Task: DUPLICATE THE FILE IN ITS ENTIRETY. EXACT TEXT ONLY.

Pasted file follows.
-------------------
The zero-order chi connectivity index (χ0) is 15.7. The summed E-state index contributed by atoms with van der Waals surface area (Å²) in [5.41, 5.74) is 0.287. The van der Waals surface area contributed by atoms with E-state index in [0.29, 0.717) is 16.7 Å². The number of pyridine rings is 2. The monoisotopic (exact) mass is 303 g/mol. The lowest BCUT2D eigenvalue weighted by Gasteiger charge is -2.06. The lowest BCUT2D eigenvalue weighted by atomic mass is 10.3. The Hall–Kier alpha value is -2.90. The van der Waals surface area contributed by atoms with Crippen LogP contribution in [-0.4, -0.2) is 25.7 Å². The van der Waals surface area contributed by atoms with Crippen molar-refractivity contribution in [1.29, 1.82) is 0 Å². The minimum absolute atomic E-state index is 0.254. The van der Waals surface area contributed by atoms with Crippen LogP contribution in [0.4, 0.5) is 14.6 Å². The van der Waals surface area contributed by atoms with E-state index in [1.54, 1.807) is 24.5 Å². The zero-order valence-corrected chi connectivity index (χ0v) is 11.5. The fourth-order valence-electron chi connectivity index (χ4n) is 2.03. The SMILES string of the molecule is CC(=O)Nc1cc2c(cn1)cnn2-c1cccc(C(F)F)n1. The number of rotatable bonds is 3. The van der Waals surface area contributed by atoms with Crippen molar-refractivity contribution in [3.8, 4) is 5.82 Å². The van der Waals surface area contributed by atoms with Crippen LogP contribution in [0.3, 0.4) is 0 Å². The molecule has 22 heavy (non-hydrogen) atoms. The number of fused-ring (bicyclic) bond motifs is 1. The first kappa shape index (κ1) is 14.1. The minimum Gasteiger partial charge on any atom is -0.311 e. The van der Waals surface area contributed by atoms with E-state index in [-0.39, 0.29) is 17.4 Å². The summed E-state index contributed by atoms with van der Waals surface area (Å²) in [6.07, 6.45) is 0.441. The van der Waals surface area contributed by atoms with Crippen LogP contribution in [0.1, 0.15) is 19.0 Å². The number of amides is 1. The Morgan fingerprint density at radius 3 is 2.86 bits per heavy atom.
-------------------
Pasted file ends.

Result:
The zero-order chi connectivity index (χ0) is 15.7. The summed E-state index contributed by atoms with van der Waals surface area (Å²) in [5.41, 5.74) is 0.287. The van der Waals surface area contributed by atoms with E-state index in [0.29, 0.717) is 16.7 Å². The number of pyridine rings is 2. The monoisotopic (exact) mass is 303 g/mol. The lowest BCUT2D eigenvalue weighted by Gasteiger charge is -2.06. The lowest BCUT2D eigenvalue weighted by atomic mass is 10.3. The Hall–Kier alpha value is -2.90. The van der Waals surface area contributed by atoms with Crippen LogP contribution in [-0.4, -0.2) is 25.7 Å². The van der Waals surface area contributed by atoms with Crippen molar-refractivity contribution in [1.29, 1.82) is 0 Å². The minimum absolute atomic E-state index is 0.254. The van der Waals surface area contributed by atoms with Crippen LogP contribution in [0.4, 0.5) is 14.6 Å². The van der Waals surface area contributed by atoms with E-state index in [1.54, 1.807) is 24.5 Å². The zero-order valence-corrected chi connectivity index (χ0v) is 11.5. The fourth-order valence-electron chi connectivity index (χ4n) is 2.03. The SMILES string of the molecule is CC(=O)Nc1cc2c(cn1)cnn2-c1cccc(C(F)F)n1. The number of rotatable bonds is 3. The van der Waals surface area contributed by atoms with Crippen molar-refractivity contribution in [3.8, 4) is 5.82 Å². The van der Waals surface area contributed by atoms with Crippen LogP contribution in [0.3, 0.4) is 0 Å². The molecule has 22 heavy (non-hydrogen) atoms. The number of fused-ring (bicyclic) bond motifs is 1. The first kappa shape index (κ1) is 14.1. The minimum Gasteiger partial charge on any atom is -0.311 e. The van der Waals surface area contributed by atoms with E-state index in [-0.39, 0.29) is 17.4 Å². The summed E-state index contributed by atoms with van der Waals surface area (Å²) in [6.07, 6.45) is 0.441. The van der Waals surface area contributed by atoms with Crippen LogP contribution in [0.1, 0.15) is 19.0 Å². The number of amides is 1. The Morgan fingerprint density at radius 3 is 2.86 bits per heavy atom.